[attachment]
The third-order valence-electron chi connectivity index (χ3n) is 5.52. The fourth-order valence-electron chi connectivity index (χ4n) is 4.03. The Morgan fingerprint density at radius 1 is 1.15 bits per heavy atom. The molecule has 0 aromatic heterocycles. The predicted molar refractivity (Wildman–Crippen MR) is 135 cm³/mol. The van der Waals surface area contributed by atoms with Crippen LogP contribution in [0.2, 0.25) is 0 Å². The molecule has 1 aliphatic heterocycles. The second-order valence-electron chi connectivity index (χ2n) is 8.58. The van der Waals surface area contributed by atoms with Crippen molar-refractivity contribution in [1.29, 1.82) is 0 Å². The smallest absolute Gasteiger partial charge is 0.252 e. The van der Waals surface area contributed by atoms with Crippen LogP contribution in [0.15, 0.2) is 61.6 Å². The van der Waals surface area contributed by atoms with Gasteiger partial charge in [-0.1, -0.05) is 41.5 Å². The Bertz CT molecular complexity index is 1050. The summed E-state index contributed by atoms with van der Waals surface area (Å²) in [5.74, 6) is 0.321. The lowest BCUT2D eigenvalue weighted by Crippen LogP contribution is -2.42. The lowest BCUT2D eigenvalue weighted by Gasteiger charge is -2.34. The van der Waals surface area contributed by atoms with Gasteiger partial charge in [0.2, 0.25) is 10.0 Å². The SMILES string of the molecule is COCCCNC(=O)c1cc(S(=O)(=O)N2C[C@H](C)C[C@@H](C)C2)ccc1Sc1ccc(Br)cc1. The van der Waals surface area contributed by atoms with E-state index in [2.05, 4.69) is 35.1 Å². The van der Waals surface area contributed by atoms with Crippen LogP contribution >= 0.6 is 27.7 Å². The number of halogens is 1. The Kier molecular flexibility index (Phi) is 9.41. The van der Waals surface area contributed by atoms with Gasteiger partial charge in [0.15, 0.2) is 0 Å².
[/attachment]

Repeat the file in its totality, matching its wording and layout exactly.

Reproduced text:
The third-order valence-electron chi connectivity index (χ3n) is 5.52. The fourth-order valence-electron chi connectivity index (χ4n) is 4.03. The Morgan fingerprint density at radius 1 is 1.15 bits per heavy atom. The molecule has 0 aromatic heterocycles. The predicted molar refractivity (Wildman–Crippen MR) is 135 cm³/mol. The van der Waals surface area contributed by atoms with Crippen LogP contribution in [0.2, 0.25) is 0 Å². The molecule has 1 aliphatic heterocycles. The second-order valence-electron chi connectivity index (χ2n) is 8.58. The van der Waals surface area contributed by atoms with Crippen molar-refractivity contribution in [1.29, 1.82) is 0 Å². The smallest absolute Gasteiger partial charge is 0.252 e. The van der Waals surface area contributed by atoms with Crippen LogP contribution in [0.15, 0.2) is 61.6 Å². The van der Waals surface area contributed by atoms with Gasteiger partial charge in [-0.1, -0.05) is 41.5 Å². The Bertz CT molecular complexity index is 1050. The summed E-state index contributed by atoms with van der Waals surface area (Å²) in [5.74, 6) is 0.321. The lowest BCUT2D eigenvalue weighted by Crippen LogP contribution is -2.42. The lowest BCUT2D eigenvalue weighted by Gasteiger charge is -2.34. The van der Waals surface area contributed by atoms with Gasteiger partial charge in [0.2, 0.25) is 10.0 Å². The SMILES string of the molecule is COCCCNC(=O)c1cc(S(=O)(=O)N2C[C@H](C)C[C@@H](C)C2)ccc1Sc1ccc(Br)cc1. The van der Waals surface area contributed by atoms with E-state index in [2.05, 4.69) is 35.1 Å². The van der Waals surface area contributed by atoms with Crippen LogP contribution >= 0.6 is 27.7 Å². The number of halogens is 1. The Kier molecular flexibility index (Phi) is 9.41. The van der Waals surface area contributed by atoms with Gasteiger partial charge in [0.15, 0.2) is 0 Å².